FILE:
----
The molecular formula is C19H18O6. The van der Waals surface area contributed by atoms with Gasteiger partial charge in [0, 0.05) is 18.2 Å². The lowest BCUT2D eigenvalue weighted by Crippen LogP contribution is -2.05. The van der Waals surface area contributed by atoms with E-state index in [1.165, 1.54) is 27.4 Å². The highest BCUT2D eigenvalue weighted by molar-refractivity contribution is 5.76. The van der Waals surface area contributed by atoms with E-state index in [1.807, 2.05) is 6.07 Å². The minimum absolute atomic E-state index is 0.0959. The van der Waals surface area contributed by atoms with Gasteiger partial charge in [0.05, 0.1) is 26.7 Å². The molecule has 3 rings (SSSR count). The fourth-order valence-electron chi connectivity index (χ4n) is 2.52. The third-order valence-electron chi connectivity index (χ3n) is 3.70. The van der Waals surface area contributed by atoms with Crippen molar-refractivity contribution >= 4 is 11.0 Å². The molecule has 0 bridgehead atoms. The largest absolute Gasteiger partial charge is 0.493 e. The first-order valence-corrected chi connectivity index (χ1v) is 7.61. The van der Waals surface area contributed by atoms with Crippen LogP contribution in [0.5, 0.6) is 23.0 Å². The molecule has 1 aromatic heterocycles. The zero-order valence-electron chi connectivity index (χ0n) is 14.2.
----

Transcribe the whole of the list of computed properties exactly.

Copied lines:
The molecular formula is C19H18O6. The van der Waals surface area contributed by atoms with Gasteiger partial charge in [0, 0.05) is 18.2 Å². The lowest BCUT2D eigenvalue weighted by Crippen LogP contribution is -2.05. The van der Waals surface area contributed by atoms with E-state index in [1.165, 1.54) is 27.4 Å². The highest BCUT2D eigenvalue weighted by molar-refractivity contribution is 5.76. The van der Waals surface area contributed by atoms with E-state index in [1.807, 2.05) is 6.07 Å². The minimum absolute atomic E-state index is 0.0959. The van der Waals surface area contributed by atoms with Gasteiger partial charge in [0.05, 0.1) is 26.7 Å². The molecule has 3 rings (SSSR count). The fourth-order valence-electron chi connectivity index (χ4n) is 2.52. The third-order valence-electron chi connectivity index (χ3n) is 3.70. The van der Waals surface area contributed by atoms with Crippen molar-refractivity contribution >= 4 is 11.0 Å². The molecule has 0 bridgehead atoms. The largest absolute Gasteiger partial charge is 0.493 e. The first-order valence-corrected chi connectivity index (χ1v) is 7.61. The van der Waals surface area contributed by atoms with Crippen LogP contribution in [0.5, 0.6) is 23.0 Å². The molecule has 1 aromatic heterocycles. The zero-order valence-electron chi connectivity index (χ0n) is 14.2.